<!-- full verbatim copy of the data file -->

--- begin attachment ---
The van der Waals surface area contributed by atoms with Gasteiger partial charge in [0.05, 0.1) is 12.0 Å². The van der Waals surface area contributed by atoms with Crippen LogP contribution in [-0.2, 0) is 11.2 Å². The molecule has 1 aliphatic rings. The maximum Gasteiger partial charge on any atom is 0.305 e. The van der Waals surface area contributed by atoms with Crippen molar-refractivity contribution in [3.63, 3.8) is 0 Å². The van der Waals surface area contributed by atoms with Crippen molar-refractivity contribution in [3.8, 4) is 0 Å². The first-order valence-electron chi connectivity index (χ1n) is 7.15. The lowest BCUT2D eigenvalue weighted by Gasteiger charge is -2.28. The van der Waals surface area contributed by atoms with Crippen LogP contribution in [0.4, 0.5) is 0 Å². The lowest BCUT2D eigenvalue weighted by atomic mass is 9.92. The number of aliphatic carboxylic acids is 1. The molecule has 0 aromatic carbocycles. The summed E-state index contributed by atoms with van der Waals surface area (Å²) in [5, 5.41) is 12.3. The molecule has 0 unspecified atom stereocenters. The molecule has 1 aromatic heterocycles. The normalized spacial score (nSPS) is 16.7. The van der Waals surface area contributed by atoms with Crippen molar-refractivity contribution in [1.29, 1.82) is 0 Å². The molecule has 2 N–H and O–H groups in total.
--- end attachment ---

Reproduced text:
The van der Waals surface area contributed by atoms with Gasteiger partial charge in [0.05, 0.1) is 12.0 Å². The van der Waals surface area contributed by atoms with Crippen LogP contribution in [-0.2, 0) is 11.2 Å². The molecule has 1 aliphatic rings. The maximum Gasteiger partial charge on any atom is 0.305 e. The van der Waals surface area contributed by atoms with Crippen molar-refractivity contribution in [3.63, 3.8) is 0 Å². The van der Waals surface area contributed by atoms with Crippen molar-refractivity contribution in [3.8, 4) is 0 Å². The first-order valence-electron chi connectivity index (χ1n) is 7.15. The lowest BCUT2D eigenvalue weighted by Gasteiger charge is -2.28. The van der Waals surface area contributed by atoms with Crippen LogP contribution in [0.4, 0.5) is 0 Å². The lowest BCUT2D eigenvalue weighted by atomic mass is 9.92. The number of aliphatic carboxylic acids is 1. The molecule has 0 aromatic carbocycles. The summed E-state index contributed by atoms with van der Waals surface area (Å²) in [5, 5.41) is 12.3. The molecule has 0 unspecified atom stereocenters. The molecule has 1 aromatic heterocycles. The normalized spacial score (nSPS) is 16.7. The van der Waals surface area contributed by atoms with Crippen molar-refractivity contribution in [1.29, 1.82) is 0 Å². The molecule has 2 N–H and O–H groups in total.